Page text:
Athens Digest 12.03.2019

• Greece misses mark at Eurogroup for payout

• Despite delay, Athens takes positives from Eurogroup

• Creditors see no rift with IMF, stress Greek issue is now a European concern

• Mitsotakis tells CNN conservatives committed to tax cuts

# Greece will have to wait for another month for its debt relief payout, as European creditors confirmed that reform deadlines has been missed. Eurogroup ministers, as expected, made no decision on the Greek disbursement, mostly from ECB bond profits. “If all reform commitments are met, the Eurogroup will in April consider the implementation of further debt relief measures envisaged in our June 2018 meeting,” said Mario Centeno, the president of the Eurogroup,

# “Greece indeed has made a lot of progress since leaving the program last August,” the ESM’s Klaus Regling said after the Eurogroup meeting. “There are few outstanding issues … And therefore I share a view that it was right for the Eurogroup to decide to wait until there’s full clarity. And I think that can indeed happen over the next few weeks.” The assessment regarding Greece’s debt relief package, worth EUR 974 mn, was deferred to the April 5 Eurogroup meeting. Key outstanding issue from the list of 16 pending reforms remains the new first residence protection scheme. “Technical details” remained to be sorted out before new household insolvency rules are finalised, stressed Commissioner Moscovici (video here, scroll to 08.40). Greek official in Athens argued that remaining differences could be worked out by the next Euro-working Group on March 25.

# Creditors last night played down any disagreement on Greece with the IMF, describing news reports as exaggerated while stressing that the Europeans are squarely in charge of the country’s post-programme surveillance. “The role of the IMF, of course, is very different in this new era,” Finance Commissioner Pierre Moscovici said. “The IMF is a precious institution for all of us but this is now a European (issue). The way we elaborated our post-programme surveillance report was in close contact with the ESM, with the ECB, and with the IMF, so there’s no point in imagining some divergences which are at least overestimated.”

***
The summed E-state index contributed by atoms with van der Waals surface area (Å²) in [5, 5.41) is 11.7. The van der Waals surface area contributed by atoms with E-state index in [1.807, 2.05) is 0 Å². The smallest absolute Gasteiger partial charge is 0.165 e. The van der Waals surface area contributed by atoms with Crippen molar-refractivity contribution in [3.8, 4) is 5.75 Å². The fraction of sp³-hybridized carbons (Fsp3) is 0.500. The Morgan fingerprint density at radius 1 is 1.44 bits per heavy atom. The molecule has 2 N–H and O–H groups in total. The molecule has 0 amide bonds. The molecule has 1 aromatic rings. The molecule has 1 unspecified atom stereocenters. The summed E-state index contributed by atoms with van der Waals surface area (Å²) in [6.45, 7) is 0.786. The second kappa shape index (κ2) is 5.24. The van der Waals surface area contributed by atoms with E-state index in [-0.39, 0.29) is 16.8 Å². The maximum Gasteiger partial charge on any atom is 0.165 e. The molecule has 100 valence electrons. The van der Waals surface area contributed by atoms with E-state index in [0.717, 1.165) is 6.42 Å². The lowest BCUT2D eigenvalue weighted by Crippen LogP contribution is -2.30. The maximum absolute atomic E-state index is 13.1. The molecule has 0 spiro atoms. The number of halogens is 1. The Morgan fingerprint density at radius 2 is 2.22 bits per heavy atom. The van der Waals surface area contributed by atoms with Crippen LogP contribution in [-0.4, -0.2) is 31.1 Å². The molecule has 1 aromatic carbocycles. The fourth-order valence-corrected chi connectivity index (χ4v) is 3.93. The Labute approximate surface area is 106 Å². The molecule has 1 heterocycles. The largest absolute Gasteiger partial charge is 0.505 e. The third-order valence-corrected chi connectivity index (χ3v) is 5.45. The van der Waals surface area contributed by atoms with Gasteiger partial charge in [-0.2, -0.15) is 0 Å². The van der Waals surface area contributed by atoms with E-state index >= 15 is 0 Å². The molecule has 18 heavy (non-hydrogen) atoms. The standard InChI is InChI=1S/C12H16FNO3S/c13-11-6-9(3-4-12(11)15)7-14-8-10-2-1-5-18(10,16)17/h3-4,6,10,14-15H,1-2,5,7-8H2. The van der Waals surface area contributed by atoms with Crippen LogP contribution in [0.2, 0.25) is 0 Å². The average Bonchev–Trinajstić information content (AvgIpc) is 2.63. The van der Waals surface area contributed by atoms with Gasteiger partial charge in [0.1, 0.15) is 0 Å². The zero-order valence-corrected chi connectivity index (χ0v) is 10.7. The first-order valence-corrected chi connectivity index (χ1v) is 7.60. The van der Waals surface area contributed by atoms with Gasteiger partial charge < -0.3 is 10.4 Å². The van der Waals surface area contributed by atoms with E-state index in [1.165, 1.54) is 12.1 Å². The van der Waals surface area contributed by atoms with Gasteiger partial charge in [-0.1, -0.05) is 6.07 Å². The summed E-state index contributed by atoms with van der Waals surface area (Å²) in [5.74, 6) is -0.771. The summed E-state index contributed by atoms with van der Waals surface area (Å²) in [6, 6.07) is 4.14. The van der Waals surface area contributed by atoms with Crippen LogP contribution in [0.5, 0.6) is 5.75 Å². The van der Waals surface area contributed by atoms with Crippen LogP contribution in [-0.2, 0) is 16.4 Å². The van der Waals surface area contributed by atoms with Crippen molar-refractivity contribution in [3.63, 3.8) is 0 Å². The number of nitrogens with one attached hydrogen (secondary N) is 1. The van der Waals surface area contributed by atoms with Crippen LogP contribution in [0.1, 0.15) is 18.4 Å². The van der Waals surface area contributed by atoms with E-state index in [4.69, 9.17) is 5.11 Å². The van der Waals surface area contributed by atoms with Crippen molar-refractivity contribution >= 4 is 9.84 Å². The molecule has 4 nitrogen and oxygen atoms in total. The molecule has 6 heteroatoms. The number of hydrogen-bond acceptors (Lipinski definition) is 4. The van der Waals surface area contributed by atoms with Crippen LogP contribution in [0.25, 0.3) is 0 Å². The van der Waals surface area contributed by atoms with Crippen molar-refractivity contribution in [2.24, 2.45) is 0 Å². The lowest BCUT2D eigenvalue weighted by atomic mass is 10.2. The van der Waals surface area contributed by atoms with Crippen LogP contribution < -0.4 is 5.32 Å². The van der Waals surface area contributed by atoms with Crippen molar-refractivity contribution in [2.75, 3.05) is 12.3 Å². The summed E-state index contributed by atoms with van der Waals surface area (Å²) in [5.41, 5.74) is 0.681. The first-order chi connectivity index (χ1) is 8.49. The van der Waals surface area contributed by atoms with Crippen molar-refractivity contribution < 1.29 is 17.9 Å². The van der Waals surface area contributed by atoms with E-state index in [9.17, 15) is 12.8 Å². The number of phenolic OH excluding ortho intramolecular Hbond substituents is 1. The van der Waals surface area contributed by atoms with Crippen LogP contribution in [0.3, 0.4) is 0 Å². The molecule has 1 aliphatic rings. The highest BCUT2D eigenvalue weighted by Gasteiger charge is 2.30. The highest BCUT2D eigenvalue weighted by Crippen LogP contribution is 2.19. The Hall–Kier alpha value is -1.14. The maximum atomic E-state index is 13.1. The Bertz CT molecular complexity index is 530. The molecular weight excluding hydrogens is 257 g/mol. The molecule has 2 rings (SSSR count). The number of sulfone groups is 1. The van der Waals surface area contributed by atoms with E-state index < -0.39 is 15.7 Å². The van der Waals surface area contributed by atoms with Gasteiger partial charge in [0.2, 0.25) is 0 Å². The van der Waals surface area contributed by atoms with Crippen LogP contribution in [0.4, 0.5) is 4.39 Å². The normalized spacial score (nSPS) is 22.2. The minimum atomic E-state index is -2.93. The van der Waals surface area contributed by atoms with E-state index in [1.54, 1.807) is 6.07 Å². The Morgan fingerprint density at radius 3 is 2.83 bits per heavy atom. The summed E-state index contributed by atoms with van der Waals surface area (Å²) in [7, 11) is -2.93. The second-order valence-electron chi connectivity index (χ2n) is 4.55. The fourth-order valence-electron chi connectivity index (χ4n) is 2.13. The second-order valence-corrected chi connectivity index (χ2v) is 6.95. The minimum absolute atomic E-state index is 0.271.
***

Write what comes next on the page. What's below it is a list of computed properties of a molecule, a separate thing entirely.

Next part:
# Kyriakos Mitsotakis told CNN in an interview that a New Democracy government would aggressively follow through on tax cuts and additional reforms to make Greece more investment-friendly. “Greece could be a surprise success story over the next two to three years. The problem with Greece was always primarily political. If we sort out the politics, a lot of the difficult measures already behind us a lot of the structural reforms that we need to implement we know how to do them and how to deliver real growth.” Mitsotakis renewed a pledge to slash corporate tax from 29 percent to 20 percent in two years and cut real estate tax by 30 percent over the next three years. He also stressed that the return of corporate deposits may support banks: “I think that there is room to improve the liquidity of the banks. We have EUR 12 bn of corporate deposits abroad; I would encourage Greek business people to return corporate deposits to the Greek banks.”

# On our Radar: The Lucky Passenger 
The lone survivor of Ethiopian Airlines tragedy was a passenger stopped at the boarding gate for being minutes late _ a Greek recycling business owner who fought in vain to be allowed on at Addis Ababa airport. A day after the crash killed all 157 people on the plane, Antonis Mavropoulos said he was still coming to terms with what had happened. “I didn’t check my suitcase in, because I was thinking about the short layover between connecting flights,” he told Skai TV from Nairobi. “If I had checked my bag in, they would have waited for me and would have made in on … It is a very difficult moment for me, the kind that can change your life.”